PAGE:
If Your Operation Is a Trade or Business
Rental income is taxed just like other business income if renting out your personal vehicle is a trade or business. Report your gross rents on Schedule C, then deduct any expenses directly related to your car rental business directly on that form. The net income arrived at after taking deductions is then transferred to your 1040 and is subject to federal income tax, self-employment tax, and any applicable state taxes.
This is what the IRS has to say about it in Publication 17:
"In most cases, if your primary purpose is income or profit and you are involved in the rental activity with continuity and regularity, your rental activity is a business."
The IRS spells out nine factors for testing whether an activity is carried on for profit:
- "You carry on the activity in a businesslike manner
- The time and effort you put into the activity indicate you intend to make it profitable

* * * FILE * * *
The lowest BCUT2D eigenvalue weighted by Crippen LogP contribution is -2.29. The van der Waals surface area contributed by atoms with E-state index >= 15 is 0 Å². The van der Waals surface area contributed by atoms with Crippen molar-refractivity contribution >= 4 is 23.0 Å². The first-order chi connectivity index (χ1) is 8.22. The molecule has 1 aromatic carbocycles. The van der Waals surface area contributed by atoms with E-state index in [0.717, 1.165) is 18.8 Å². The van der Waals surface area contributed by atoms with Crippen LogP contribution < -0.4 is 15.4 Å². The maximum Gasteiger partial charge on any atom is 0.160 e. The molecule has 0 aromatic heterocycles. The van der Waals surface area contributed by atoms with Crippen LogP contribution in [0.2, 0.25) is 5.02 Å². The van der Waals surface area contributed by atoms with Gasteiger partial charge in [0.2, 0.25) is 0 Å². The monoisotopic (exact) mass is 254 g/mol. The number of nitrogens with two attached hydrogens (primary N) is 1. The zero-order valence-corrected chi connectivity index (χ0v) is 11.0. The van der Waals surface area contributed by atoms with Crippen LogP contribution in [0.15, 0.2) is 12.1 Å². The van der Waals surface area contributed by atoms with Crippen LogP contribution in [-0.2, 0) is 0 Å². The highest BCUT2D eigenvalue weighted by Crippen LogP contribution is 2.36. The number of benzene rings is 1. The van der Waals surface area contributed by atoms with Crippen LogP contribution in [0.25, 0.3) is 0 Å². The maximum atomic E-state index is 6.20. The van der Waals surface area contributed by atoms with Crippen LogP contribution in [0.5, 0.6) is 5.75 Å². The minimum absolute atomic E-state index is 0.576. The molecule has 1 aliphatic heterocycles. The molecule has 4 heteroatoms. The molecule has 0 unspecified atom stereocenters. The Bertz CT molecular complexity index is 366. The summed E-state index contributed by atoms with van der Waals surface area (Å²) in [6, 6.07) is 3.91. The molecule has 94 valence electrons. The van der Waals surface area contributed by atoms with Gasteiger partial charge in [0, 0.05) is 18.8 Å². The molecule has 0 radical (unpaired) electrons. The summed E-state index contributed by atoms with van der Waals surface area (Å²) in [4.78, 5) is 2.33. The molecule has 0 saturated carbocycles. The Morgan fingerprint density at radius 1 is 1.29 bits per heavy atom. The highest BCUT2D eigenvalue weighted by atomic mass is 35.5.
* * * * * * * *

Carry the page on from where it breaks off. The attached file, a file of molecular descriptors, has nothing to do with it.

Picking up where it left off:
- You depend on the income for your livelihood
- Your losses are due to circumstances beyond your control (or are normal in the start-up phase of your type of business)
- You change your methods of operation in an attempt to improve profitability
- You (or your advisors) have the knowledge needed to carry on the activity as a successful business
- You were successful in making a profit in similar activities in the past
- The activity makes a profit in some years, and
- You can expect to make a future profit from the appreciation of the assets used in the activity."
Did You Materially Participate?
The passive activity loss limitations control when and how much of your losses are allowed. Three rules apply here.
The general rule states, "A rental activity is a passive activity even if you materially participated in that activity," but two more rules that provide exceptions: five exceptions for rental activities, and the material participation test.
The material participation rule states that "you participated in the activity for more than 500 hours" during the tax year.